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Bypassing spike sorting: Density-based decoding using spike localization from dense multielectrode probes
Yizi Zhang · Tianxiao He · Julien Boussard · Charles Windolf · Olivier Winter · Eric Trautmann · Noam Roth · Hailey Barrell · Mark Churchland · Nicholas A Steinmetz · Erdem Varol · Cole Hurwitz · Liam Paninski

Thu Dec 14 03:00 PM -- 05:00 PM (PST) @ Great Hall & Hall B1+B2 #538
Event URL: https://github.com/yzhang511/density_decoding »

Neural decoding and its applications to brain computer interfaces (BCI) are essential for understanding the association between neural activity and behavior. A prerequisite for many decoding approaches is spike sorting, the assignment of action potentials (spikes) to individual neurons. Current spike sorting algorithms, however, can be inaccurate and do not properly model uncertainty of spike assignments, therefore discarding information that could potentially improve decoding performance. Recent advances in high-density probes (e.g., Neuropixels) and computational methods now allow for extracting a rich set of spike features from unsorted data; these features can in turn be used to directly decode behavioral correlates. To this end, we propose a spike sorting-free decoding method that directly models the distribution of extracted spike features using a mixture of Gaussians (MoG) encoding the uncertainty of spike assignments, without aiming to solve the spike clustering problem explicitly. We allow the mixing proportion of the MoG to change over time in response to the behavior and develop variational inference methods to fit the resulting model and to perform decoding. We benchmark our method with an extensive suite of recordings from different animals and probe geometries, demonstrating that our proposed decoder can consistently outperform current methods based on thresholding (i.e. multi-unit activity) and spike sorting. Open source code is available at https://github.com/yzhang511/density_decoding.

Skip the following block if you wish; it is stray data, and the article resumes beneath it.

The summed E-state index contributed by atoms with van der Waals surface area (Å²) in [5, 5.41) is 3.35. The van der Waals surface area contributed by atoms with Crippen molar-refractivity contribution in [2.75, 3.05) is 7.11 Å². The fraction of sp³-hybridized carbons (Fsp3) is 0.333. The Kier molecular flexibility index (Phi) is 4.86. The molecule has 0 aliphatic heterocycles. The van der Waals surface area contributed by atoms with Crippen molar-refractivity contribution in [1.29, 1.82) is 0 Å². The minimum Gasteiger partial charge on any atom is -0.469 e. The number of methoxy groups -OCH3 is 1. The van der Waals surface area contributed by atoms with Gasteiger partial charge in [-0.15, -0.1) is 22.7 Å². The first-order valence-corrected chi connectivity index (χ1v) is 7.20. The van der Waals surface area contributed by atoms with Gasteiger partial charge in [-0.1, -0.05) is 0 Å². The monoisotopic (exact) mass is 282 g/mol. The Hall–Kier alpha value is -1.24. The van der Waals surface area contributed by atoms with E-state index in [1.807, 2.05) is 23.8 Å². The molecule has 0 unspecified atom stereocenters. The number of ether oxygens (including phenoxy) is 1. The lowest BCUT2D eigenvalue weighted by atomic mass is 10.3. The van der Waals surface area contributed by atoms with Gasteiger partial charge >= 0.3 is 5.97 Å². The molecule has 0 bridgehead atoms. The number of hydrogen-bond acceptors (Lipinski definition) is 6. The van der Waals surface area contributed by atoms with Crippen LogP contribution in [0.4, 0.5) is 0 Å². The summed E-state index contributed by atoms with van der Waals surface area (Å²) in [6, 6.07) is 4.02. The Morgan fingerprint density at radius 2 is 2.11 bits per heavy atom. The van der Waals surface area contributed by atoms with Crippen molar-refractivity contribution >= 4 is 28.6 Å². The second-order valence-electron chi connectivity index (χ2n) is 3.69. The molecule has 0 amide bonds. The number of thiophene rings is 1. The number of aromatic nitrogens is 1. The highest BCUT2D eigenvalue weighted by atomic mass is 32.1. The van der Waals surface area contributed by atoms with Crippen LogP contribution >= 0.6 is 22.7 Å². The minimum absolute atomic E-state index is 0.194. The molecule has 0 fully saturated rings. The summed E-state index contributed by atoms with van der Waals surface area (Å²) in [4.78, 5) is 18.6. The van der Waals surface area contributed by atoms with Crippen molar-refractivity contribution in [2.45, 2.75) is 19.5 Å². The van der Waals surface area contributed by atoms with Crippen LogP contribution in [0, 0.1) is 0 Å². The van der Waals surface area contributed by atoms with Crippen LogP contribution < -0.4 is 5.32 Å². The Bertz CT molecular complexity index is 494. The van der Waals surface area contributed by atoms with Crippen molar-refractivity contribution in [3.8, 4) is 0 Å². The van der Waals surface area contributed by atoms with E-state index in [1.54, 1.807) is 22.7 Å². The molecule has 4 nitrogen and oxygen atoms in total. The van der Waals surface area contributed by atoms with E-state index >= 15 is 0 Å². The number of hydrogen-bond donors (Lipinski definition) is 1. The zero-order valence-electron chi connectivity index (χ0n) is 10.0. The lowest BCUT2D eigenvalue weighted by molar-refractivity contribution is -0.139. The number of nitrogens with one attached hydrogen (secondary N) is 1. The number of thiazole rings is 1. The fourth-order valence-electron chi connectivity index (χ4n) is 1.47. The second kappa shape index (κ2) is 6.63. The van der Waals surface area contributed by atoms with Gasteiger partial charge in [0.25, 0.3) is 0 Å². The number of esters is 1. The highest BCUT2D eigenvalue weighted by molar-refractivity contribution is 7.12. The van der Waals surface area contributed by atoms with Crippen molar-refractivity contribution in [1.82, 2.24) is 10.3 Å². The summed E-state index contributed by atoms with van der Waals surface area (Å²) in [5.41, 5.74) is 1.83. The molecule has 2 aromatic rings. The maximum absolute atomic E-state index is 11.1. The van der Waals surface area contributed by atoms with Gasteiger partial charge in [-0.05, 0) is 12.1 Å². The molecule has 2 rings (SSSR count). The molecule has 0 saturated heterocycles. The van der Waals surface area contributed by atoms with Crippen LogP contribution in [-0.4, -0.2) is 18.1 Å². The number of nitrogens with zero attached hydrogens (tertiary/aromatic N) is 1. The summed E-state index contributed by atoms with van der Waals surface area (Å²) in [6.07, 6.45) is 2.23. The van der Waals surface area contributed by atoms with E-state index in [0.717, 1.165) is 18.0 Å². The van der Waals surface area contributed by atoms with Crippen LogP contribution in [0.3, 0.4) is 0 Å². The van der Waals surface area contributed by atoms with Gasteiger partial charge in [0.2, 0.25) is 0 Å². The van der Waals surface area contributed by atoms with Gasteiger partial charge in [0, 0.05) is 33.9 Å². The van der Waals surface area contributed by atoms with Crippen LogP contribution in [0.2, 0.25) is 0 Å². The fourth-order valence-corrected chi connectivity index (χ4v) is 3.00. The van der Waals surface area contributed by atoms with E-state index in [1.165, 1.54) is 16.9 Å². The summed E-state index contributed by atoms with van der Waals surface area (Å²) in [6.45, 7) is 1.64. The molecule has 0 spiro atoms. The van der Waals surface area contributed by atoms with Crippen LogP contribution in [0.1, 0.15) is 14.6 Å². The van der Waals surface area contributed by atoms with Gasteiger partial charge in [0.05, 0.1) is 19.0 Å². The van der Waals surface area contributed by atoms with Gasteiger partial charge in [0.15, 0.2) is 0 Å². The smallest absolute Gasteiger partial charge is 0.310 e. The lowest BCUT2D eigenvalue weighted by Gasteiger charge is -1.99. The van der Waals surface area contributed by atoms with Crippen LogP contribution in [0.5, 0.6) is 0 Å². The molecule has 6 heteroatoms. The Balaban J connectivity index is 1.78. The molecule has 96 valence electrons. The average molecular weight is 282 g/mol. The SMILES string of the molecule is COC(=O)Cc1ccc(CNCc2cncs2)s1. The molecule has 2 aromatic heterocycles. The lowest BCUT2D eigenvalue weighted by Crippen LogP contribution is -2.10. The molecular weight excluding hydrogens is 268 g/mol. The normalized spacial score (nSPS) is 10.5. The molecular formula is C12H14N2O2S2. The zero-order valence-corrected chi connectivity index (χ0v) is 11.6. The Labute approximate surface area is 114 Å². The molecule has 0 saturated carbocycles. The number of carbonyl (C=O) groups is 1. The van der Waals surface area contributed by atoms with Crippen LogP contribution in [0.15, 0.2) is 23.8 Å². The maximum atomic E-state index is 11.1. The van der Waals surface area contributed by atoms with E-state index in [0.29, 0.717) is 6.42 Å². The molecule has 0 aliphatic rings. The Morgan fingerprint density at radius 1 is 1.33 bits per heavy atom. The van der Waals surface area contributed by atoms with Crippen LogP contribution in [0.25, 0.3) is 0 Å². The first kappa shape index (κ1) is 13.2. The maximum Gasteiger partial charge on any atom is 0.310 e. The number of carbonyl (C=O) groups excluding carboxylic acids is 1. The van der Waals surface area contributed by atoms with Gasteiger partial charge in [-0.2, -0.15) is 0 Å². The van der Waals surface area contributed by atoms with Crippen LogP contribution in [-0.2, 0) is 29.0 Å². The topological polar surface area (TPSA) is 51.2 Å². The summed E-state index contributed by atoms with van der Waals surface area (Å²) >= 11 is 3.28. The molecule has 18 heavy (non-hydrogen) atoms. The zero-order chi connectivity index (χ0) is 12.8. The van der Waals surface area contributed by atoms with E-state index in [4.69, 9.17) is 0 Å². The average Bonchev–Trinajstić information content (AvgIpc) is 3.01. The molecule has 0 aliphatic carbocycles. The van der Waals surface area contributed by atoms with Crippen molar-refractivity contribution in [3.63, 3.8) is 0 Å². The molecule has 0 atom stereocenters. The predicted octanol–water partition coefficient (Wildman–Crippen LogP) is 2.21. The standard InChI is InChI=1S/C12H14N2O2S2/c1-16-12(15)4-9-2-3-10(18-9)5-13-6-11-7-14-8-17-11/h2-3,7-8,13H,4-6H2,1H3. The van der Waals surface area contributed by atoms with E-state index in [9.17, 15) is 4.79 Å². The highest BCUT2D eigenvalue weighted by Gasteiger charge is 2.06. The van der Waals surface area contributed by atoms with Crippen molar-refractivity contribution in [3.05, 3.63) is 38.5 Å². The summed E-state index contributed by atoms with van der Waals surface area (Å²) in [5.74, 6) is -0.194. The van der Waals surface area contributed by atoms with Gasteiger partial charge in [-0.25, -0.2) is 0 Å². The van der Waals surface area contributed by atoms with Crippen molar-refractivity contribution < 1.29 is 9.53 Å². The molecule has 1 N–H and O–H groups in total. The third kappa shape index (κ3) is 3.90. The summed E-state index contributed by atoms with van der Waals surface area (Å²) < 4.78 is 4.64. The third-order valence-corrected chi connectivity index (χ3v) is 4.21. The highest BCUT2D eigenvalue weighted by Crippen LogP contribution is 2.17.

Author Information

Yizi Zhang (Columbia University)
Yizi Zhang

I’m currently in my third year of the Statistics PhD program at Columbia University, fortunate to have the opportunity to work with Prof. Liam Paninski. My research interests lie at the intersection of computational neuroscience and machine learning where I focus on improving neural decoding methods for brain computer interfaces. I am broadly interested in machine learning and statistics with recent interests in: - Probabilistic Machine Learning: Latent variable models, deep generative models, variational inference - Computational Neuroscience: Neural decoding, brain-computer interfaces, population neural dynamics - Data Valuation: Influence functions for black-box models, time series data valuation

Tianxiao He (New York University)
Julien Boussard (Columbia University)
Charles Windolf (Flatiron Institute)
Olivier Winter (Institut de Physique du Globe)
Eric Trautmann (Columbia University)
Noam Roth (University of Washington)
Hailey Barrell (University of Washington)
Mark Churchland (Columbia University)
Nicholas A Steinmetz (UCL)
Erdem Varol (New York University)
Cole Hurwitz (Zuckerman Institute, Columbia University)
Liam Paninski (Columbia University)

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